The Conservative Government took a country that was on the brink of being ungovernable and restored the authority of government and the ability of management to manage. We replaced a debilitating corporatism with a climate of opportunity. We turned sullen nationalised industries into high quality public services fit for a modern economy. We pioneered the view that the job of government was not to create wealth itself, but to establish the conditions in which enterprise could flourish. That insight is today shared by virtually every government in the democratic world. In that context we talked about the benefits of the free market.

But we never argued that free markets were everything. We increased sharply spending on social security (not because of unemployment, but to help more people and pay higher benefits) and on health and education. We were determined to modernise our economy and to make Britain competitive, but we softened the effects of industrial change with policies to help the inner cities, with regional aid and training programmes for those without work. Ministers fought successfully to attract inward investment and to win contracts abroad. We were anything but laissez-faire. Above all we pursued policies that brought Britain success. At the end of the Tory period we had a greater proportion of our people in work than our European neighbours. We had growth and low inflation. The strength of the British economy is now recognised without any carping. Everyone knows that that was our work.

Nonetheless, at his conference last week, Mr Blair made the point that twenty years ago the IMF came to bury Britain, but now they praise us, claiming into the bargain that New Labour has friends everywhere. In fact, the IMF can praise Britain only because they believe socialism has been buried. It is the economic policy of the last government that has friends everywhere, but some of them in this country will yet prove to be false. I well remember the verdict of the IMF on the Labour government. I shared the feeling of national humiliation brought upon us all by the men who were Mr Blair’s role models at the time. I recall my own sense of despair for the unemployment and waste that would follow from Labour’s enslavement to the trade unions and their refusal to govern in the interests of all the British people.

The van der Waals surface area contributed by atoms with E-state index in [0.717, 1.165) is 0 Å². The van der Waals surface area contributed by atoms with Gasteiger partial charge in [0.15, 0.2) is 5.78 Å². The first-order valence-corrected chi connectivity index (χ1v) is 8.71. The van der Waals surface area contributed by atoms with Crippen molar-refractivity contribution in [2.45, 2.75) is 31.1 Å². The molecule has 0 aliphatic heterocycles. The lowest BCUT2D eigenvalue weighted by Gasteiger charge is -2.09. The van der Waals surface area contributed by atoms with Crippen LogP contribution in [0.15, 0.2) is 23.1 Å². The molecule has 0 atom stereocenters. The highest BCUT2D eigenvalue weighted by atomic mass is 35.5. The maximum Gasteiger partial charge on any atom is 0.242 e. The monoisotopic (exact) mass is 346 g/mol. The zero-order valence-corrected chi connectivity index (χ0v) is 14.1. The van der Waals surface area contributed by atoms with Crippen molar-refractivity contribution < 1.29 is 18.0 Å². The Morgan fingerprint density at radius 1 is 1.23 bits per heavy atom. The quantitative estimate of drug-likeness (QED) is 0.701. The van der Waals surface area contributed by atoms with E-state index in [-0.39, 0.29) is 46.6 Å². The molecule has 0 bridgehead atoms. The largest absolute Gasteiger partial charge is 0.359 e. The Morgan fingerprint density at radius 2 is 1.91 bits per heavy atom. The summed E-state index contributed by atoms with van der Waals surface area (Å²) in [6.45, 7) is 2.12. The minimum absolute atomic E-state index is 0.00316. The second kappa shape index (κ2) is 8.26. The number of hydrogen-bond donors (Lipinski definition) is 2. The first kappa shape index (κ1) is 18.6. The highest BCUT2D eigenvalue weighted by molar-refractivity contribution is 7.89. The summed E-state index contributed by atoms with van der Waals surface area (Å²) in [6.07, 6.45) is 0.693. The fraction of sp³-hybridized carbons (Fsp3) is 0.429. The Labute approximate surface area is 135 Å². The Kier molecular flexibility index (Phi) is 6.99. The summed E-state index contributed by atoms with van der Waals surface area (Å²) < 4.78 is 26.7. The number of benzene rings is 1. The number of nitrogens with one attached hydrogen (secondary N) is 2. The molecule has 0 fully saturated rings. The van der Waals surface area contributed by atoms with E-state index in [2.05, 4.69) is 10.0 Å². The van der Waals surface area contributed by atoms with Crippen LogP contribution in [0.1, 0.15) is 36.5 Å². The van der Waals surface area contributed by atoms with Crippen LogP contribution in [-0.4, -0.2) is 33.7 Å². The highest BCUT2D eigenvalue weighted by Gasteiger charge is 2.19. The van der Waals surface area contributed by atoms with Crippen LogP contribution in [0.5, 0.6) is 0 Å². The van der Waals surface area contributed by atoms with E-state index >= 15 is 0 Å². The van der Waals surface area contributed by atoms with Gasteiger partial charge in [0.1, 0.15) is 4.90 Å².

Labour’s new statements of policy are an accolade to our government. Labour says it has accepted our reforms. They signed up to privatisation, trade union legislation, free enterprise, low levels of income tax and even Conservative-set levels of public spending. The 1990s did not discredit Conservative party policies. They produced a humiliation for Labour as it gradually voiced support for all that it had once opposed. It could be elected with a huge majority only because it had come to sound like a Conservative party. Mr Blair’s great insight was that to avoid continuing electoral humiliation, his party had to accept intellectual humiliation. For many in the Labour party, winning power in that way has been a bitter and degrading experience. Those people cringe when they hear Gordon Brown lecturing fellow Europeans on the need for flexible labour markets, so validating Conservative thinking. They loathe his commitments on taxation, such as they are. No wonder that they now hate us so much.

I emphasise this. There is much for the Conservative party to learn and to put right. We shall do it. But that is not to say that everything that we did in the past was wrong. Very far from it. We have many achievements of which we can be proud. The Conservatives did things in the last eighteen years that were imaginative, radical, and good for our people. They were copied by many abroad and by our opponents at home.